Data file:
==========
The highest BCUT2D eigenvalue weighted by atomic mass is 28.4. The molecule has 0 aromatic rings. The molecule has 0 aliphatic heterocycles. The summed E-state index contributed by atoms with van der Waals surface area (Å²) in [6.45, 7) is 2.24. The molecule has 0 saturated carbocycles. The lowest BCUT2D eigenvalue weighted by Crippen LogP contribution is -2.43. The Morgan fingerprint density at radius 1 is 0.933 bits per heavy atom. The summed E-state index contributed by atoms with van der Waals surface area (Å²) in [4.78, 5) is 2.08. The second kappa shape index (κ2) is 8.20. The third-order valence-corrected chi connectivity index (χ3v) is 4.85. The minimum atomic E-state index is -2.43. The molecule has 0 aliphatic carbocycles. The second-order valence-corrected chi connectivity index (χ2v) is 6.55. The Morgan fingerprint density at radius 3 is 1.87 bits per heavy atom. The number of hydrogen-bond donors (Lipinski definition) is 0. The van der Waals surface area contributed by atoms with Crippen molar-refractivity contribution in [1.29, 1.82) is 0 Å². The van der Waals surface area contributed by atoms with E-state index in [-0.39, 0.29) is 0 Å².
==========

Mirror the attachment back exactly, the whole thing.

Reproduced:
The highest BCUT2D eigenvalue weighted by atomic mass is 28.4. The molecule has 0 aromatic rings. The molecule has 0 aliphatic heterocycles. The summed E-state index contributed by atoms with van der Waals surface area (Å²) in [6.45, 7) is 2.24. The molecule has 0 saturated carbocycles. The lowest BCUT2D eigenvalue weighted by Crippen LogP contribution is -2.43. The Morgan fingerprint density at radius 1 is 0.933 bits per heavy atom. The summed E-state index contributed by atoms with van der Waals surface area (Å²) in [4.78, 5) is 2.08. The second kappa shape index (κ2) is 8.20. The third-order valence-corrected chi connectivity index (χ3v) is 4.85. The minimum atomic E-state index is -2.43. The molecule has 0 aliphatic carbocycles. The second-order valence-corrected chi connectivity index (χ2v) is 6.55. The Morgan fingerprint density at radius 3 is 1.87 bits per heavy atom. The number of hydrogen-bond donors (Lipinski definition) is 0. The van der Waals surface area contributed by atoms with Crippen molar-refractivity contribution in [1.29, 1.82) is 0 Å². The van der Waals surface area contributed by atoms with E-state index in [-0.39, 0.29) is 0 Å².